5780: The Year of Environmental Teshuva

We are in a global environmental crisis.
Jewish tradition compels us to respond.


What is teshuva?

From the first day of the Hebrew month of Elul through the last day of Sukkot, we turn inward and reflect on how we can strive to be our best selves in the coming year.

Teshuva can be translated as repentance, return, answer, self-actualization, and/or lifting your inner voice for good. It is about reconnecting and reaffirming one’s commitment to living a healthy and good life.

What is environmental teshuva?

Environmental teshuva is the outward manifestation of our commitment to doing better for the planet. As you examine your individual impact on the planet, consider:

  • How do you relate to the planet or the climate crisis?
  • Which of your behaviors do you know are less than ideal?
  • What are one or two areas in the coming year in which you will commit to try to do better?

In August 2019, Hazon had four video billboards displayed in Times Square. We debuted the message “5780: The Year of Environmental Teshuva.” Watch the video.


What is JTree?
Hazon is proud to host the US site for JTree. JTree is an emerging international effort of Jewish organizations to mobilize Jewish people and Jewish communities around the world to plant trees as a response to the global climate crisis.

Join the Jewish Climate Coalition

What is the Jewish Climate Coalition?

  • The Jewish Climate Coalition was formed by Hazon, The Marlene Meyerson JCC Manhattan, Jewish Climate Action Network NYC, and The Jewish Theological Seminary of America about three weeks before the Global Climate Strike – it came out of a letter that was aimed at getting other Jewish organizations to sign on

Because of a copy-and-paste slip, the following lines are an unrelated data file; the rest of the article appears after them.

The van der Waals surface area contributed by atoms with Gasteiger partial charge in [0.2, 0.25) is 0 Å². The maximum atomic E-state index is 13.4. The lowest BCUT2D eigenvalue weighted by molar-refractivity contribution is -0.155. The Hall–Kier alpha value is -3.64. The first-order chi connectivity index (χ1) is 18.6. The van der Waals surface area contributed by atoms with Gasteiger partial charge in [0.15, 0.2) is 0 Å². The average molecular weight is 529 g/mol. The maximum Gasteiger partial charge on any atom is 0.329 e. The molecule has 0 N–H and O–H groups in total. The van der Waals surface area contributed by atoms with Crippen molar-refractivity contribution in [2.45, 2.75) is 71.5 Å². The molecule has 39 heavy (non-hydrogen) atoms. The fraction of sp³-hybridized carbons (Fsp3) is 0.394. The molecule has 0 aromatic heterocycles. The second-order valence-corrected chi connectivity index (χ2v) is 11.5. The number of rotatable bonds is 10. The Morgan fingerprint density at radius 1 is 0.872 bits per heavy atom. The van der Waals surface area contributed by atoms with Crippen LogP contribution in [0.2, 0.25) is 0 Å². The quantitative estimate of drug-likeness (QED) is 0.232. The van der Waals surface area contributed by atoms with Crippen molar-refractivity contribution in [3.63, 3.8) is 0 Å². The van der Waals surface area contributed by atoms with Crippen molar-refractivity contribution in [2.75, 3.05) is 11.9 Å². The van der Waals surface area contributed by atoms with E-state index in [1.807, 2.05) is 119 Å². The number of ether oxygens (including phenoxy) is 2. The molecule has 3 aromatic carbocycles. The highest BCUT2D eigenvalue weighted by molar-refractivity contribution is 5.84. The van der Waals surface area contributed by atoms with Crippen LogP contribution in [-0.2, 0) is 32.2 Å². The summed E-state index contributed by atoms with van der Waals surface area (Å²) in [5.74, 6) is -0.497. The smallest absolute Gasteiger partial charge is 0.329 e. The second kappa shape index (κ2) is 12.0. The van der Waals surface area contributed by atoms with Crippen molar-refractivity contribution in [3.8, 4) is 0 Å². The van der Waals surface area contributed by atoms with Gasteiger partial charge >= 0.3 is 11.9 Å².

• To date we have over 30 organizations signed up
  • The current purpose of the group is to mobilize the Jewish community around the Global Climate Strike
  • After the strike, the goal is to call a meeting for member organizations to join, and decide what the fate of this coalition will be. The Global Climate Strike, which is very much ground-up, has coincided (we believe) with a greater desire in the Jewish community to step up. We’ve sent out materials to rabbis asking them to give sermons on “Environmental Teshuva” and it’s clear that a growing number are planning to do so

Become a member organization and help us help our planet and our children’s planet!

Join the Jewish Climate Coalition


Current Jewish Climate Coalition member organizations

  1. Hazon (steering committee)
  2. Jewish Climate Action Network NYC (steering committee)
  3. The Jewish Theological Seminary of America (steering committee)
  4. The Marlene Meyerson JCC Manhattan (steering committee)
  5. Ameinu
  6. Ansche Chesed
  7. Avodah
  8. Aytzim: Ecological Judaism
  9. Based in Harlem
  10. B’nai Jeshurun
  11. Central Synagogue
  12. Congregation Beit Simchat Torah
  13. Congregation Habonim
  14. Educational Alliance’s Manny Cantor Center